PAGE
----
6 Eradicate extreme hunger and poverty

Where we are

houses of informal settlers
Despite improvements, significant proportion of the Filipino population remained poor over the past two decades. (Photo: UNDP Philippines)

From 1991 to 2003, subsistence and poverty incidence in the Philippines had consistently declined while access to basic social services has generally improved. However, income distribution across regions remains largely unequal, even worse than some of its Asian neighbors.

Moreover, significant proportion of the Filipino population remained poor over the past two decades. In 2006, the poverty incidence among Filipinos slightly increased. And with the aftermath of the food and fuel price hikes (in 2008), global financial and economic crisis (which reached the country in the latter part of 2008) and natural calamities like the destructive typhoons Ondoy and Pepeng (in October 2009), and the El Niño phenomenon (that emerged in the latter part of 2009), further worsening of the poverty situation in the country is expected to carry on.

Because of poverty, the Filipino households’ has less capacity to meet their basic needs. So much so that more than half (56.9%) of the households in the country are still not able to meet the nutritional requirements of their members, despite generally showing improvement from 1993 (69.4%). On the other hand, there had been an improvement in terms of combating malnutrition among children aged five and below from 1990 to 2005, as evidenced by a 10 percent drop in its proportion. However, the reversal of the malnutrition trend among children in 2008, which rose by 1.6 percent, is a cause of concern.

One of the factors contributing to the upsurge in poverty incidence among Filipinos is the lack of gainful employment, especially among vulnerable groups. Labor productivity has been declining in recent years. Up to 2008, the employment-to-population ratio for the productive age group, particularly among women and youth, is showing a downward trend. Though slightly recovering in 2009, the rate of increase has not been adequate. In addition, more than a fifth (22.6%) of the country’s employed population has been living below US$1 per day in 2006, based on the UN MDG Database.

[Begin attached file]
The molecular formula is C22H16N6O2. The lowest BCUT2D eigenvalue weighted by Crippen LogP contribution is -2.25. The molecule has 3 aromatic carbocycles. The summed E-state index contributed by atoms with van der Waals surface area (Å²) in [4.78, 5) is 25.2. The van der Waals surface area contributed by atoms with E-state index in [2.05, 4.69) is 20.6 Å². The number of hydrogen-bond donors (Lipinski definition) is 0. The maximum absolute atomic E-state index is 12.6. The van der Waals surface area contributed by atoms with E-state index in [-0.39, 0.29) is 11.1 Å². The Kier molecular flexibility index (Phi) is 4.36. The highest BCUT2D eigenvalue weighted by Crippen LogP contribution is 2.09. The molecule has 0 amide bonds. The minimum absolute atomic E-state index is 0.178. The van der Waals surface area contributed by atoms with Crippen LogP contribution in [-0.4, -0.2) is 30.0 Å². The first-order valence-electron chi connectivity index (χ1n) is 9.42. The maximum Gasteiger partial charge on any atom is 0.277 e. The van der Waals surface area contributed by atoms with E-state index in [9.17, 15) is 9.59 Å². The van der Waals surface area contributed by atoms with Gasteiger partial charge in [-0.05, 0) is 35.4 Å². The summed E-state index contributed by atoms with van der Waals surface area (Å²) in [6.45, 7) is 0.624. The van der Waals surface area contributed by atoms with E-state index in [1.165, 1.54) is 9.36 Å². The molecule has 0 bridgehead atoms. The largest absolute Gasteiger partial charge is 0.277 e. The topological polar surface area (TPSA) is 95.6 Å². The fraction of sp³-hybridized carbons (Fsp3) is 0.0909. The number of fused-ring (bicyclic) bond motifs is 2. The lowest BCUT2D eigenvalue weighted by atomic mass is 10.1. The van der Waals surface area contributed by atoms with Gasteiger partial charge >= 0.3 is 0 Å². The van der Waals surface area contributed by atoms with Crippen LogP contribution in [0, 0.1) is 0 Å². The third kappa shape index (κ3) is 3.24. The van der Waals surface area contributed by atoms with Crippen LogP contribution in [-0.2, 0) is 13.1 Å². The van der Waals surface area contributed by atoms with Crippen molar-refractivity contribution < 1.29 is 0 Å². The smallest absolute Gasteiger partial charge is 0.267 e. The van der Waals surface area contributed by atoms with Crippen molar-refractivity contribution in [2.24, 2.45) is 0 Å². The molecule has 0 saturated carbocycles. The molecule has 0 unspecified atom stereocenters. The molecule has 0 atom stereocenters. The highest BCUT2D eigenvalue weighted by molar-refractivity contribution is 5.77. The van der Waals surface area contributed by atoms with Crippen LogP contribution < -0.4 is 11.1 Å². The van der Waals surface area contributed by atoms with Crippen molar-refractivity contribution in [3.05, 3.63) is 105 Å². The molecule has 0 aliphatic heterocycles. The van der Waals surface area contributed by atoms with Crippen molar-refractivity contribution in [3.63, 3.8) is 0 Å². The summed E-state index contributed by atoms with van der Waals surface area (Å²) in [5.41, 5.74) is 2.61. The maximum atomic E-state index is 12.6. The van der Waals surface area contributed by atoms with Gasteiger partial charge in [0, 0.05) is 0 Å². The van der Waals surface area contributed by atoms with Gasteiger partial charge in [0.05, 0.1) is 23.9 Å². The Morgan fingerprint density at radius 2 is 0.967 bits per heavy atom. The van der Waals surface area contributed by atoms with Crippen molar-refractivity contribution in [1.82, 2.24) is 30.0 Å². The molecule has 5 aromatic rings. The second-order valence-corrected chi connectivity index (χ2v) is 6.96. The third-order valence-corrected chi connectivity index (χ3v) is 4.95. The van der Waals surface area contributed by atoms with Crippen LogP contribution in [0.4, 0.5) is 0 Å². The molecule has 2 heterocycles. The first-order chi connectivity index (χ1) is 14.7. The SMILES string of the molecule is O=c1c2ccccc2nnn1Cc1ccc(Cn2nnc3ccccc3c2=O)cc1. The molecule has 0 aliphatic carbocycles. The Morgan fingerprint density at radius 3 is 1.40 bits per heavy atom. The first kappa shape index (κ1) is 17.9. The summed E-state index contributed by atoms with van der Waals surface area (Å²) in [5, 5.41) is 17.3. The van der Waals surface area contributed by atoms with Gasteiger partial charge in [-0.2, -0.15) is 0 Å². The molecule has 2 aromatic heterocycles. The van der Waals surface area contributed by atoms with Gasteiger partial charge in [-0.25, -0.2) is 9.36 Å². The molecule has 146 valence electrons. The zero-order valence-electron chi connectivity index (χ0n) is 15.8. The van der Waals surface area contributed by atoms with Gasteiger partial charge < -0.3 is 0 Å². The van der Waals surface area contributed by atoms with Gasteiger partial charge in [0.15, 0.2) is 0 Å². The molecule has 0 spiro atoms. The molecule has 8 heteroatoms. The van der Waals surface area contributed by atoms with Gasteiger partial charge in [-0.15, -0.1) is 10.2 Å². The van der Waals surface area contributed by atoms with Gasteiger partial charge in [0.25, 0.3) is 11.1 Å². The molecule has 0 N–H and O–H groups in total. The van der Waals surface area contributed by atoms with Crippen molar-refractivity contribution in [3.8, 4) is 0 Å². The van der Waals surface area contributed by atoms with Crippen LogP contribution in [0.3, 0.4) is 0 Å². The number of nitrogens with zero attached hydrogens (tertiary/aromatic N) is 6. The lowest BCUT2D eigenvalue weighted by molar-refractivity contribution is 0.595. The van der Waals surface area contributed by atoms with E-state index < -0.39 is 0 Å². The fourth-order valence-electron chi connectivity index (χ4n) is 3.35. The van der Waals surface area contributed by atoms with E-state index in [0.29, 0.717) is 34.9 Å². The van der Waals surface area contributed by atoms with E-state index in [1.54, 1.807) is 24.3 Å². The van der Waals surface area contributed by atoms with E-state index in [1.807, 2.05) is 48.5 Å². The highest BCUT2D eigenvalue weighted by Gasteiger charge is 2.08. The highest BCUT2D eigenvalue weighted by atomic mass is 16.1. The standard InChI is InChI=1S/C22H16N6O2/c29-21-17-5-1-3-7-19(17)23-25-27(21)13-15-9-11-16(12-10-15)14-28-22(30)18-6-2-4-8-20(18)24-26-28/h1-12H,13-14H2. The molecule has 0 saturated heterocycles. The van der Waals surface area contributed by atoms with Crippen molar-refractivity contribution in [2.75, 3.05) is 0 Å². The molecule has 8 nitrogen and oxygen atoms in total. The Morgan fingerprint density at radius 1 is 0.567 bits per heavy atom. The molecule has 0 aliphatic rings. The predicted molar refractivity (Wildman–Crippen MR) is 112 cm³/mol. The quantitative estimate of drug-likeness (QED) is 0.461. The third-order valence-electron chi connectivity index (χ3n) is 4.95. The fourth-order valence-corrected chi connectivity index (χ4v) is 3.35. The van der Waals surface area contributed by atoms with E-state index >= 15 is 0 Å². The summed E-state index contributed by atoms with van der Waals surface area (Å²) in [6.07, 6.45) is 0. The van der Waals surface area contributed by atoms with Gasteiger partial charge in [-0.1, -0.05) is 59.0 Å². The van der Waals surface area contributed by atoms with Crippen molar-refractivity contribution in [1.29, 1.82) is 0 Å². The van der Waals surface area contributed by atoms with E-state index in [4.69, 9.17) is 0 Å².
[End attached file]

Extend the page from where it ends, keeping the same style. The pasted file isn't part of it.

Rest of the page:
Meanwhile, the overseas Filipino workers (OFWs) deployed abroad continued to grow rapidly with the number of OFWs deployed in 2008 totaling 1.23 million, a 14.7 percent increase from the previous year’s rate (1.08 million). While this implies higher net factor income from overseas, there is also a need for the government to address issues like ‘brain drain’ and deskilling of professionals who accepted low-skilled jobs abroad. Other important issues that the government and the Philippine society, as a whole, need to face are concerns about OFWs’ welfare and protection while working outside the country, and the social cost of the diaspora to Filipino families.

Poverty incidence among population (%), 1990-2006

Line Chart

Source: National Statistical Coordination Board as cited in the 2010 Philippine Progress Report on the MDGs

UNDP's work in the Philippines

  • Established home vegetable gardens in Conner, Apayao. Native vegetables and root crops are possible alternative/complement to rice. (Photo: UNDP Philippines)

    Putting food on the table through SAPAT
    vegetable garden

    Like many housewives in the poor province of Apayao in the Philippines, Betty Nadnaden had difficulty putting food on the table for her growing family. Timesmore

  • Using salvaged lumber and other recycled debris from Typhoon Bopha, a villager in the Philippines' Compostela Valley participates in a UNDP programme to rebuild communities while bringing much-needed income. (Photo: RV Mitra/UNDP Philippines)

    After Philippines typhoon, clean-up brings recovery

    “I’m not a carpenter but I hope that these wood scraps that I gather can be used to rebuild the damaged school where my child usedmore

Targets for MDG1
  1. Reduce by half the proportion of people living on less than a dollar a day
    • Proportion of population below $1 (PPP) per day
    • Poverty gap ratio
    • Share of poorest quintile in national consumption
  2. Achieve full and productive employment and decent work for all, including women and young people
    • Growth rate of GDP per person employed
    • Employment-to-population ratio
    • Proportion of employed people living below $1 (PPP) per day
    • Proportion of own-account and contributing family workers in total employment
  3. Reduce by half the proportion of people who suffer from hunger
    • Prevalence of underweight children under-five years of age
    • Proportion of population below minimum level of dietary energy consumption